The slasher that broke the reindeer’s back? VHS Revival recalls a prickly time for horror lovers
Some movies are a victim of their time. Whatever one may think of Charles E. Sellier’s exploitative festive slasher Silent Night, Deadly Night, one thing is for certain: it has found a rather prominent place in horror‘s rich and storied history. Back in the winter of 1984, the movie was pulled from theatres a week after its release due to widespread protests regarding an advertising campaign which depicted jolly old Saint Nick as a bloodthirsty killer. Incredulously, those ads ran on prime time television, which led to an almost medieval backlash from PTA members who had left their TVs tuned to Little House on the Prairie, only to return to a nation of distraught preteens keeping an unusually sharp eye on their chimneys.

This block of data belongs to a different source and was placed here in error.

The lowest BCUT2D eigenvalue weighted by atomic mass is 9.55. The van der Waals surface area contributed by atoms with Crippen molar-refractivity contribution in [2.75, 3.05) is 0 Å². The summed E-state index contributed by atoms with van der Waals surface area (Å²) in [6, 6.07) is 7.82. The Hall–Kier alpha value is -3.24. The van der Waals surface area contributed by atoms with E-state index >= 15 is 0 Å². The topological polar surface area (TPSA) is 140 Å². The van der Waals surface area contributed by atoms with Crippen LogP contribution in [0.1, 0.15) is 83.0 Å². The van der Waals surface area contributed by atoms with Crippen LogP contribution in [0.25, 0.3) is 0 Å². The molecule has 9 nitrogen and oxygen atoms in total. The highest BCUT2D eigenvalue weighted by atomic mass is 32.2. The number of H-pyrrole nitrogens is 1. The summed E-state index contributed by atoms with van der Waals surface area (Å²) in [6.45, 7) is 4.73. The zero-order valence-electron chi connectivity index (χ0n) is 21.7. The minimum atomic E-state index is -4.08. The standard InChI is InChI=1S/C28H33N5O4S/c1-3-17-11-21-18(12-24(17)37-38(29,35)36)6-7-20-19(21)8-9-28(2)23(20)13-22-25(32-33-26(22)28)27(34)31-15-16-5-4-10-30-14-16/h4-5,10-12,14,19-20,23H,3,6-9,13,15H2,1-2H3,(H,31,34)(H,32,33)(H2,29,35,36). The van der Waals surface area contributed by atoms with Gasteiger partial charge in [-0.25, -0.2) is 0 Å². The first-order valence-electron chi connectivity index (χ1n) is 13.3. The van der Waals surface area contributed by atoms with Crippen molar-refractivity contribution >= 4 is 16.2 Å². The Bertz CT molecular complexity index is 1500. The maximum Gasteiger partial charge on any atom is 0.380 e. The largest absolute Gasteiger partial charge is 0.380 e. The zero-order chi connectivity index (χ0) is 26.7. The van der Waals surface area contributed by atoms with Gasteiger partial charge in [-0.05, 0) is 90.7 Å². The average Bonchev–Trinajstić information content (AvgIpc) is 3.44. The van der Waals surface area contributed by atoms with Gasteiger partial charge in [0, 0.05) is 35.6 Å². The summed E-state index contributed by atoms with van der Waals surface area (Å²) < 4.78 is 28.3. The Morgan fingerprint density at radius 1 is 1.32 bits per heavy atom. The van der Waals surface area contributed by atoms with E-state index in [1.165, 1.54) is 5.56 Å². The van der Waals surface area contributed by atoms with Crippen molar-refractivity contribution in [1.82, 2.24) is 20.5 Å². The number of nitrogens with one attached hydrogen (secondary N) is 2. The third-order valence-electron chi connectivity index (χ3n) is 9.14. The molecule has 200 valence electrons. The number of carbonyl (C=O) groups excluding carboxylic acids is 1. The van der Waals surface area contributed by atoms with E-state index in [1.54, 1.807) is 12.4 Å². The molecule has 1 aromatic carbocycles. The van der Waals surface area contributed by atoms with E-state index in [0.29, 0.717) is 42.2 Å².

That backlash soon became an all-out witch hunt as an equally exploitative mainstream media fuelled the fires of a very real horror. This was irrationality at its most fervent, led by a generation of critics who were quick to wheel out the proverbial guillotine at a time when realistic, gore-hungry villains, a reflection of America’s serial killer boom, were the dominant teen indulgence. To critics, the notorious slasher was a symbol of cinematic degradation and society’s moral decline. Denouncing the film as worthless and immoral, mainstream critics Gene Siskel and Roger Ebert, both infamous for their scathing hatred of the slasher genre, even went as far as revealing the names of the film’s makers live on air, Siskel claiming that every penny made was tantamount to “blood money”.